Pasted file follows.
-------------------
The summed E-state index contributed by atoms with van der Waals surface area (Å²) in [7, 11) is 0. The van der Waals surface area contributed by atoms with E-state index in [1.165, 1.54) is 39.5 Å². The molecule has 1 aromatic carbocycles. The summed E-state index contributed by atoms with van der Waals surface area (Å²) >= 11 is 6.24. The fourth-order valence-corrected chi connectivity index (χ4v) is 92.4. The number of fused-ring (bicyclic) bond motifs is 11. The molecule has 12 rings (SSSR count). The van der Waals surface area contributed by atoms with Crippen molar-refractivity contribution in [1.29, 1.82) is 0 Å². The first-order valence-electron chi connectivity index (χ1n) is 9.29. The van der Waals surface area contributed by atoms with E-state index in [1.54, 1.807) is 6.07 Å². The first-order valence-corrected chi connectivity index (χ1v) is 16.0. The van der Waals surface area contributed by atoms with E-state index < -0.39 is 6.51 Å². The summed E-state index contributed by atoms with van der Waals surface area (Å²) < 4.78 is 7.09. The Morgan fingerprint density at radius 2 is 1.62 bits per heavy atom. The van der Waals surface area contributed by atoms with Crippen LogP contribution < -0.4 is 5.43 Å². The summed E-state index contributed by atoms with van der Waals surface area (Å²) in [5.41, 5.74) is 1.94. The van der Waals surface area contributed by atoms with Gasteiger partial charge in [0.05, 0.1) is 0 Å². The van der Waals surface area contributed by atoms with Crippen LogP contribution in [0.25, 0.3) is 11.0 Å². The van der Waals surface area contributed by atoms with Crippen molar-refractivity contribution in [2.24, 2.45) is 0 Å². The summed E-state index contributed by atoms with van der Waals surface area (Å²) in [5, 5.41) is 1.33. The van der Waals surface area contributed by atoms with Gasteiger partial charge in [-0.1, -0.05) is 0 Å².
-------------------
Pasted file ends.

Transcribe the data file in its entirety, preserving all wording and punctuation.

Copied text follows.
The summed E-state index contributed by atoms with van der Waals surface area (Å²) in [7, 11) is 0. The van der Waals surface area contributed by atoms with E-state index in [1.165, 1.54) is 39.5 Å². The molecule has 1 aromatic carbocycles. The summed E-state index contributed by atoms with van der Waals surface area (Å²) >= 11 is 6.24. The fourth-order valence-corrected chi connectivity index (χ4v) is 92.4. The number of fused-ring (bicyclic) bond motifs is 11. The molecule has 12 rings (SSSR count). The van der Waals surface area contributed by atoms with Crippen molar-refractivity contribution in [1.29, 1.82) is 0 Å². The first-order valence-electron chi connectivity index (χ1n) is 9.29. The van der Waals surface area contributed by atoms with E-state index in [1.54, 1.807) is 6.07 Å². The first-order valence-corrected chi connectivity index (χ1v) is 16.0. The van der Waals surface area contributed by atoms with E-state index < -0.39 is 6.51 Å². The summed E-state index contributed by atoms with van der Waals surface area (Å²) < 4.78 is 7.09. The Morgan fingerprint density at radius 2 is 1.62 bits per heavy atom. The van der Waals surface area contributed by atoms with Crippen LogP contribution < -0.4 is 5.43 Å². The summed E-state index contributed by atoms with van der Waals surface area (Å²) in [5.41, 5.74) is 1.94. The van der Waals surface area contributed by atoms with Gasteiger partial charge in [0.05, 0.1) is 0 Å². The van der Waals surface area contributed by atoms with Crippen LogP contribution in [0.25, 0.3) is 11.0 Å². The van der Waals surface area contributed by atoms with Crippen molar-refractivity contribution in [2.24, 2.45) is 0 Å². The summed E-state index contributed by atoms with van der Waals surface area (Å²) in [5, 5.41) is 1.33. The van der Waals surface area contributed by atoms with Gasteiger partial charge in [-0.1, -0.05) is 0 Å².